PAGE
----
Meeting the Replacement

by on February 3, 2015 :: 0 comments

photo by Tyler Malone

I sank deep into a worn out couch that had felt the weight of more bodies on it than the world’s shoulders. I glanced around the room whilst taking a sip of my drink. Saturday nights always drew large crowds into the city. The stresses of paid slavery seemed to drive the people crazy and they loved to pound them to dust against the punch bag of the weekend.

As I looked over towards the entrance, I saw her walk in hand in hand with my replacement.

“Jesus, shit,” I whispered, “shit!”

I pulled the drink away from my face and sank further into the couch. I turned left then right, hoping to find a hole to jump into with my beer and hide until she left. There has always been an eternal judgement that hangs over the lone drinker and I didn’t really want her to pass my final sentence. I felt my heart race with panic as my eyes twitched from looking at the floor and seeing a three year memory walk over towards the bar.

As they both ordered their drinks, she linked his arm and smiled with pure delight. She always had a beautiful smile. A smile that lifted the most saddened hearts up from the gutter. But something was different. It seemed genuine. They grabbed their drinks and started to look around the room for a table. I turned my back slightly towards them and picked up a lunch menu to look at. As I stared at an image of a sausage sandwich, I carefully tracked them with my peripheral vision. They sat down in the centre of the room, took off their jackets and began talking.

I tried to act casual, but I could feel the prickling of awkwardness inside my skin. I couldn’t help noticing their hands softly entwined next to a small table candle which flickered little shadows over their faces. The way she stared into his eyes, laughed at his jokes and kissed his lips was alien to me. Happiness irradiated out of her like solar flares that washed over my mind. The sight left me with the realisation that true happiness only exists in the hands of others and not mine. Clearly I wasn’t right for her and this man could offer something I couldn’t.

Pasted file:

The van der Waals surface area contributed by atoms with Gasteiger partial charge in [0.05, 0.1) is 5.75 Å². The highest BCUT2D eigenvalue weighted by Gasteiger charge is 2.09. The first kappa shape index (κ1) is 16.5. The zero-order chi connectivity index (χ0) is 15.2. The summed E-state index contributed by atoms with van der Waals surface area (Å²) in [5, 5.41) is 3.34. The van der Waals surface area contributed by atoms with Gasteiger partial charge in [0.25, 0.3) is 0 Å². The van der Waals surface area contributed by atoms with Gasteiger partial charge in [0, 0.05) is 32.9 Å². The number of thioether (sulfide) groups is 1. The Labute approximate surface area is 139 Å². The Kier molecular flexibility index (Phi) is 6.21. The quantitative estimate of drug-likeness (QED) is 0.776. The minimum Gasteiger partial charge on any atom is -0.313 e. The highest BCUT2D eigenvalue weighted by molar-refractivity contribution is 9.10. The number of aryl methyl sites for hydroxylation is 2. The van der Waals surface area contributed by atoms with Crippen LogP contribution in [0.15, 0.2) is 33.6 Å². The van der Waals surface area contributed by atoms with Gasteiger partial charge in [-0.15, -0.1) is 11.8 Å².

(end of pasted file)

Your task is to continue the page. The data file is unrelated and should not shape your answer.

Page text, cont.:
She lifted up her drink, took a sip and then glanced at my direction. I cowardly looked away but noticed that they were both now looking at me. I reluctantly turned back around with a smile. Playing the ignorant game would be stupid, I thought, and I felt my hand beginning to wave at her. I decided to cement the smile on my face and walk over to them.

“Hi, Sarah,” I said, as I approached the table, “how are you doing?”

She looked surprised and thrown off by the fact I decided to approach them. Perhaps it was a mistake to show myself. She glanced at her partner, then back at my direction and greeted me with a familiar smile.

“Hi,” she said. “What are you doing here? Are you here by yourself?”

I took a sip from my drink.

“Well, I was with some friends…you know Vincent, right?”

She nodded.

“Well, he was here for a bit with some other friends but they all had to leave like 10 minutes ago.”

She nodded again and smiled, before abruptly turning to her partner and introducing him.

“This is Scott,” she said.

I turned to face him.

“Hi, Scott, how are you doing?” I asked.

Scott smirked and said “Hi.”

We firmly shook hands, but it was apparent that an introduction wasn’t necessary. He knew who I was and I knew who he was. They turned to each other with cringing smiles and took a few short sips of their drinks.

“Sooo, what are you guys doing tonight?” I asked.

“Well,” Sarah said, “we are just about to head off to York for a few days”.

I looked down and noticed two travel bags under the table. Squinting my eyes, I enthusiastically smiled and said “Ah, that’s really great. Are you doing anything in particular there?”

“No, not really,” she replied, whilst looking over at Scott, “we are just going for a few days away, to relax and check things out”.

York was one of her favourite places to visit. We had been there numerous times before to “relax” as well.

“That’s great,” I said, “I hope you have a nice time. Well, I guess I’ll leave you to it”.

I smiled, she smiled and he smiled. We all smiled to each other as I walked away, leaving behind a smog of awkwardness for them to choke on. I decided not to go back to my original seat, but instead to walk over to the bar and finish my drink there, comfortably shielded by the other customers.

The scene stayed with me long after they had left. I always feared having chance meetings with the shadows of my past. The conversations were always ugly and full of underlying negativity and loathing. But it is hard to avoid them. I sat looking at myself in the mirror behind the bar. I dreamed of buying a one way ticket and watch from the beaches of the unknown, as the shadows disintegrated. I drank the rest of my drink and looked at my watch. Shit, only 10 minutes before the last train home leaves, I thought I better get a move on.

editors note:

What’s devastating about facing memories? Sometimes they don’t even look back. – Tyler Malone

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